Looking at the trend for daily background noise shown above at four locations, we can see a clear decrease in each case as a result of the lockdown introduced in Switzerland on 16 March 2020. At the end of this unprecedented situation in mid-June, there is a resurgence in the levels of such noise. The background noise recorded by seismometers is unique at each station and depends, for example, on how far away certain sources of noise are. At Kleine Schanze in Bern and Zurich's Kasernenareal, the decline as a result of the lockdown is less pronounced than elsewhere. This has to do with the fact that both of these sites are further away from busy roads than others. The smaller, recurring fluctuations that can be seen at all locations reflect differences between weekdays and weekends. This means that, even during the lockdown, background noise at the weekend was lower than from Monday to Friday.

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TOPICS

Earthquake

Help, the Earth Is Shaking!

Help, the Earth Is Shaking!

Earthquakes are inevitable, but the damage they may be expected to cause can be mitigated in relatively simple ways. Find out the recommended behaviour before, during and after a powerful earthquake.

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Knowledge

Earthquake Country Switzerland

Earthquake Country Switzerland

Switzerland experiences between 1'000 and 1'500 earthquakes a year. Swiss citizens actually feel somewhere between 10 and 20 quakes a year, usually those with a magnitude of 2.5 or above. Based on the long-term average, 23 quakes with a magnitude of 2.5 or above occur every year. Find out more about the natural hazards with the greatest damage-causing potential in Switzerland.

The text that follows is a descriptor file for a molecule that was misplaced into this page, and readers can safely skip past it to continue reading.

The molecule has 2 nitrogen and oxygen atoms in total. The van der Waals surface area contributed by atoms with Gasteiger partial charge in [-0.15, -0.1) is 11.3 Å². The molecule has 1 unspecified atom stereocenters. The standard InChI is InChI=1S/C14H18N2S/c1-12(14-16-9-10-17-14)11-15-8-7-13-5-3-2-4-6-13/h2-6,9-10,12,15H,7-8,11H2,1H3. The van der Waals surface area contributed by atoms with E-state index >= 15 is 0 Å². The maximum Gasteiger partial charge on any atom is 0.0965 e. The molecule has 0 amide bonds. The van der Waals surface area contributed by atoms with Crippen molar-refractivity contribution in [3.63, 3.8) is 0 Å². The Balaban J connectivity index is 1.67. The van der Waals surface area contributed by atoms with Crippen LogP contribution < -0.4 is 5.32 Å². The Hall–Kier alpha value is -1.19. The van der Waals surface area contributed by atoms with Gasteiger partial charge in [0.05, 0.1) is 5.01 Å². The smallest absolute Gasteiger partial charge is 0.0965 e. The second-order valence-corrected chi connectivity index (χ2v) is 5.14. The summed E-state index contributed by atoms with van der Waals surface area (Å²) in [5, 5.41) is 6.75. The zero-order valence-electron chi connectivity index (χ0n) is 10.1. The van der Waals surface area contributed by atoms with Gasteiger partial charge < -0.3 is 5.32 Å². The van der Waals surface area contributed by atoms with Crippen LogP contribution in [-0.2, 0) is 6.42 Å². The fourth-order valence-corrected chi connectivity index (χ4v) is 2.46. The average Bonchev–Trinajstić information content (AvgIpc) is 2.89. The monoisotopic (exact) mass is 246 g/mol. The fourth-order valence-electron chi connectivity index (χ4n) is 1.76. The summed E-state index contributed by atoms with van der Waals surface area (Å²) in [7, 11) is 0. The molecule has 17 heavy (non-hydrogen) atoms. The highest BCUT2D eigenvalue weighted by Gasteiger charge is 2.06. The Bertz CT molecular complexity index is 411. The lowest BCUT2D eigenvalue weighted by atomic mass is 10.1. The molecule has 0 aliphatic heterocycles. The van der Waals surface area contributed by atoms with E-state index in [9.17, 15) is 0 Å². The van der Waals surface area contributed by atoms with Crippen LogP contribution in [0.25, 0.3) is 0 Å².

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Alerting

Always Informed

Always Informed

If you want to be kept informed at all times, here you will find an overview of the various information services provided by the Swiss Seismological Service (SED).

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Knowledge

Earthquake Hazard

Earthquake Hazard

In Switzerland, earthquakes are the natural hazard with the greatest potential for causing damage. They cannot currently be prevented or reliably predicted. But, thanks to extensive research, much is now known about how often and how intensely the earth could shake at a given location in the future. Consult a variety of different maps using our interactive web tool to find out how likely certain earthquakes are in Switzerland.

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Research & Teaching

Fields of Research

Fields of Research

We are often asked what staff at the SED do when no earthquakes are occurring. The answer is they conduct research in a variety of fields, constituting SED's main scientific activities described in our research field section.

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About Us

Swiss Seismological Service (SED)

Swiss Seismological Service (SED)

The Swiss Seismological Service (SED) at ETH Zurich is the federal agency responsible for monitoring earthquakes in Switzerland and its neighboring countries and for assessing Switzerland’s seismic hazard. When an earthquake happens, the SED informs the public, authorities, and the media about the earthquake’s location, magnitude, and possible consequences. The activities of the SED are integrated in the federal action plan for earthquake mitigation.

Learn more

Earthquakes

Earthquake Monitoring

Earthquake Monitoring

Around 10 to 20 times a year you will hear or read about an earthquake occurring in Switzerland. However, the vast majority of quakes recorded by the SED go unnoticed by the general public because they fall below the threshold of human perception and can only be detected by sensitive measuring devices. The Swiss Seismological Service (SED) operates a network of more than 200 seismic stations across Switzerland.

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Research and Teaching

Products and Software

Products and Software

Go to our Products page for access to seismic data and various apps.